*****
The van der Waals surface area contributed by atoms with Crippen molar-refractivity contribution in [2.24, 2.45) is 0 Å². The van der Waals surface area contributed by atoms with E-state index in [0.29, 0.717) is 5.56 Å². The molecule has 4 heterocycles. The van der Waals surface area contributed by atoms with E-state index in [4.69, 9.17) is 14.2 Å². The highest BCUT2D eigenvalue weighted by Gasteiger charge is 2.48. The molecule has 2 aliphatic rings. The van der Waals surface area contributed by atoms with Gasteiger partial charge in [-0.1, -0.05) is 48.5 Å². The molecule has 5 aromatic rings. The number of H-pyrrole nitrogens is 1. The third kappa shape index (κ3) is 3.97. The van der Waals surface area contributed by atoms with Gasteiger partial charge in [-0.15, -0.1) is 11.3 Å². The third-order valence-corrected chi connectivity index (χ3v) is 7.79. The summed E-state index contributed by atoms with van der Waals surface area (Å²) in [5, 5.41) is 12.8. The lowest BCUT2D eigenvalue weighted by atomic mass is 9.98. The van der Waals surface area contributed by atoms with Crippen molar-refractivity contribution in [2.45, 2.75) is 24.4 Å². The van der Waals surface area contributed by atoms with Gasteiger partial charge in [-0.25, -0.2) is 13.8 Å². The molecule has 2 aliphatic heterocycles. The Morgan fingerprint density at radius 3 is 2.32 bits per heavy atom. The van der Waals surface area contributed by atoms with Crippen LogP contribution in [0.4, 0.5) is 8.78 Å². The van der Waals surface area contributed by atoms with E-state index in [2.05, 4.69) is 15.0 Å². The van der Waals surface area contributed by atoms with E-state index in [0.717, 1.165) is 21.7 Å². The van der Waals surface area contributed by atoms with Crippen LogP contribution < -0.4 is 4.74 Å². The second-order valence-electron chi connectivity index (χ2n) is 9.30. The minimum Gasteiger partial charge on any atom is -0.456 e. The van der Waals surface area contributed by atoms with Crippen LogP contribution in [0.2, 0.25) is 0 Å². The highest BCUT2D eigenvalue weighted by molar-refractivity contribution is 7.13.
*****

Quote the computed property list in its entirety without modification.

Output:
The van der Waals surface area contributed by atoms with Crippen molar-refractivity contribution in [2.24, 2.45) is 0 Å². The van der Waals surface area contributed by atoms with E-state index in [0.29, 0.717) is 5.56 Å². The molecule has 4 heterocycles. The van der Waals surface area contributed by atoms with E-state index in [4.69, 9.17) is 14.2 Å². The highest BCUT2D eigenvalue weighted by Gasteiger charge is 2.48. The molecule has 2 aliphatic rings. The van der Waals surface area contributed by atoms with Gasteiger partial charge in [-0.1, -0.05) is 48.5 Å². The molecule has 5 aromatic rings. The number of H-pyrrole nitrogens is 1. The third kappa shape index (κ3) is 3.97. The van der Waals surface area contributed by atoms with Gasteiger partial charge in [-0.15, -0.1) is 11.3 Å². The third-order valence-corrected chi connectivity index (χ3v) is 7.79. The summed E-state index contributed by atoms with van der Waals surface area (Å²) in [5, 5.41) is 12.8. The lowest BCUT2D eigenvalue weighted by atomic mass is 9.98. The van der Waals surface area contributed by atoms with Crippen molar-refractivity contribution in [2.45, 2.75) is 24.4 Å². The van der Waals surface area contributed by atoms with Gasteiger partial charge in [-0.25, -0.2) is 13.8 Å². The molecule has 2 aliphatic heterocycles. The Morgan fingerprint density at radius 3 is 2.32 bits per heavy atom. The van der Waals surface area contributed by atoms with Crippen LogP contribution in [0.4, 0.5) is 8.78 Å². The van der Waals surface area contributed by atoms with E-state index in [2.05, 4.69) is 15.0 Å². The van der Waals surface area contributed by atoms with E-state index in [0.717, 1.165) is 21.7 Å². The van der Waals surface area contributed by atoms with Crippen LogP contribution < -0.4 is 4.74 Å². The second-order valence-electron chi connectivity index (χ2n) is 9.30. The minimum Gasteiger partial charge on any atom is -0.456 e. The van der Waals surface area contributed by atoms with Crippen LogP contribution in [0.2, 0.25) is 0 Å². The highest BCUT2D eigenvalue weighted by molar-refractivity contribution is 7.13.